In computational complexity theory problems are classified into classes according to the algorithmic complexity for solving them. Confusion often arises due to the fact that naming of these classes are not intuitive, and even misleading. For instance, many consider that the complexity class “NP” stands for “non-polynomial time” when it actually stands for “non-deterministic polynomial time”. Another common misconception is that problems that are elements of the “NP-hard” class are also elements of “NP”, which is not necessarily true.

The following table summarizes the most important complexity classes and their properties according to the current understanding in the field:

P NP NP-complete NP-hard
Solvable in polynomial time
Solution verifiable in polynomial time
Reduces any NP problem in polynomial time

Each column lays down the pre-requisites a problem ought to fulfil for being considered a member of that complexity class. Notice that, trivially, all elements of “P” are also elements of “NP”, however the inverse cannot be alleged (at least while the `P versus NP` problem remains a major unsolved problem in computer science).

The next sections provide more details on these properties.

# Solvable in polynomial time

Defines decision problems that can be solved by a deterministic Turing machine (DTM) using a polynomial amount of computation time, i.e., its running time is upper bounded by a polynomial expression in the size of the input for the algorithm. Using Big-O notation this time complexity is defined as `O(n ^ k)`, where `n` is the size of the input and `k` a constant coefficient.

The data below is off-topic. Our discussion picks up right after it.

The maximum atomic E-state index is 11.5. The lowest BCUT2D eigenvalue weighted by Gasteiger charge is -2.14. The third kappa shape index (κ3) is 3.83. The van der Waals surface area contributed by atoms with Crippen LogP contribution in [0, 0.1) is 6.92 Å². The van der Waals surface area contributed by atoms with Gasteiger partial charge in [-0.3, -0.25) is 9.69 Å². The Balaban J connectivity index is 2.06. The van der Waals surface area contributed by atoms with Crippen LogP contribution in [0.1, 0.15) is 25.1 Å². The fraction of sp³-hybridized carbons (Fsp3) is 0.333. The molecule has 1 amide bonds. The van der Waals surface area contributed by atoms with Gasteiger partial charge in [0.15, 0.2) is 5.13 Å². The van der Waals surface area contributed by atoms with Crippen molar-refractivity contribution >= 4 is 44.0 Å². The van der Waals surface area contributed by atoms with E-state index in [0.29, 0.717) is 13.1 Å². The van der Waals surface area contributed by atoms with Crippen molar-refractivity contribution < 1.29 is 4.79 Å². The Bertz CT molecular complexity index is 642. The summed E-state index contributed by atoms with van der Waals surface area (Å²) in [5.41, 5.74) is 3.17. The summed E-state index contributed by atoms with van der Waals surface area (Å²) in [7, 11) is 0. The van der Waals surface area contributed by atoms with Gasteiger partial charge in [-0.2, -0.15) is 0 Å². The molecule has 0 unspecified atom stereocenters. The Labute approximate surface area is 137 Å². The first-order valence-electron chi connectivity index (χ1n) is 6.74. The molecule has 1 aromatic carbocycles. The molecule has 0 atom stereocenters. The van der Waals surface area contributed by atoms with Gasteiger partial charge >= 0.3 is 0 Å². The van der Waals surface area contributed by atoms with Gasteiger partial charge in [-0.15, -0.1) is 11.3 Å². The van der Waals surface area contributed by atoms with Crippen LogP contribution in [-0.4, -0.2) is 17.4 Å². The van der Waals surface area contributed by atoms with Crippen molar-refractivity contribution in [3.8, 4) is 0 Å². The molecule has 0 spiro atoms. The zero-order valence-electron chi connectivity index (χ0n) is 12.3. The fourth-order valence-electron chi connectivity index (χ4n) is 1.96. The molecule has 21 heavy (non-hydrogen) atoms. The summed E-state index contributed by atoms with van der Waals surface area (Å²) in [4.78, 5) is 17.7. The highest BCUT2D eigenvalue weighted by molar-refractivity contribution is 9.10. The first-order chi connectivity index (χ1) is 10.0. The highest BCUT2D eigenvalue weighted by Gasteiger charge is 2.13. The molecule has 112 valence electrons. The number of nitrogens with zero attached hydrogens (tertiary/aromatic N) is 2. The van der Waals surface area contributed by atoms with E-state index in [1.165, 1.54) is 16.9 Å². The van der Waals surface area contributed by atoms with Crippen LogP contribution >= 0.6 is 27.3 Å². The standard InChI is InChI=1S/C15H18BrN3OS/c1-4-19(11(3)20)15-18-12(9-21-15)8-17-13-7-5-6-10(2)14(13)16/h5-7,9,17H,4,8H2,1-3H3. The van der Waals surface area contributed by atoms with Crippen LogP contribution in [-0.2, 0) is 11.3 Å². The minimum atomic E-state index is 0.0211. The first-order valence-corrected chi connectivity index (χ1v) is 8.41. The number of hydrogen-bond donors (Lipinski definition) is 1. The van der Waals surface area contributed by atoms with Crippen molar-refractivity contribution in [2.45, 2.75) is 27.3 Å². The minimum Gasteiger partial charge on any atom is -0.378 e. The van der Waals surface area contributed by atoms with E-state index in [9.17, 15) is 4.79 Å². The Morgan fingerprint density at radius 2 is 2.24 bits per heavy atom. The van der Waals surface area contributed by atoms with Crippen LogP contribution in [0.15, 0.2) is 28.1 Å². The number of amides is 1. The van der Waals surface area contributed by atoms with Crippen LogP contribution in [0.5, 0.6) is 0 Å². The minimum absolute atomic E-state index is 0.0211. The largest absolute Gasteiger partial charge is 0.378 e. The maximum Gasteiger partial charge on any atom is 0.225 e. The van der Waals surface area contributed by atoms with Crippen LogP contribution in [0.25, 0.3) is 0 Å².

To put it briefly, a DTM executes algorithms the same way our modern computers do. It follows a set of pre-defined instructions (program), executing one instruction at a time, changing state and resolving the next instruction. We can imagine that at any given point in time there will be a history of executed operations and a set of predictable operations to follow based solely on the machine’s current state: As long as there’s no external stimulus (randomness) involved, systems of this kind are deterministic, always producing the same output from a given initial state.

# Solution verifiable in polynomial time

Defines decision problems for which a given solution can be verified by a DTM using a polynomial amount of computation time, even though obtaining the correct solution may require higher amounts of time.

There’s a straightforward brute force search approach for solving this kind of problems:

1. Generate a solution Si from the space of every feasible solution (in constant time)
2. Verify the correctness of the solution Si (in polynomial time)